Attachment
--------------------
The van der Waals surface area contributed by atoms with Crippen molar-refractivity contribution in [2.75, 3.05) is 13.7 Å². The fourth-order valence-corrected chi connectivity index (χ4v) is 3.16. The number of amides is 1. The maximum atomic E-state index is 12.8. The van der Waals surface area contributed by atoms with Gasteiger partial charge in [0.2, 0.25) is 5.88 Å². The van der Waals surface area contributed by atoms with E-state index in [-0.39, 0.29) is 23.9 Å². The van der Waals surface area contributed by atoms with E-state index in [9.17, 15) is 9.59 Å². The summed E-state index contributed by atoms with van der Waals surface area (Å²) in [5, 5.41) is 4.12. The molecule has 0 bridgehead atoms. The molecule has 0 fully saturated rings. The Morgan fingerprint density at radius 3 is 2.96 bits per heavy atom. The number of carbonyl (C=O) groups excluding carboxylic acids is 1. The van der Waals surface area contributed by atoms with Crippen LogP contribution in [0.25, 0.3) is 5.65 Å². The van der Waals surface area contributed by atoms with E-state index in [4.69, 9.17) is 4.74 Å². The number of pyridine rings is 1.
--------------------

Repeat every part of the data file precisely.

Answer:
The van der Waals surface area contributed by atoms with Crippen molar-refractivity contribution in [2.75, 3.05) is 13.7 Å². The fourth-order valence-corrected chi connectivity index (χ4v) is 3.16. The number of amides is 1. The maximum atomic E-state index is 12.8. The van der Waals surface area contributed by atoms with Gasteiger partial charge in [0.2, 0.25) is 5.88 Å². The van der Waals surface area contributed by atoms with E-state index in [-0.39, 0.29) is 23.9 Å². The van der Waals surface area contributed by atoms with E-state index in [9.17, 15) is 9.59 Å². The summed E-state index contributed by atoms with van der Waals surface area (Å²) in [5, 5.41) is 4.12. The molecule has 0 bridgehead atoms. The molecule has 0 fully saturated rings. The Morgan fingerprint density at radius 3 is 2.96 bits per heavy atom. The number of carbonyl (C=O) groups excluding carboxylic acids is 1. The van der Waals surface area contributed by atoms with Crippen LogP contribution in [0.25, 0.3) is 5.65 Å². The van der Waals surface area contributed by atoms with E-state index in [4.69, 9.17) is 4.74 Å². The number of pyridine rings is 1.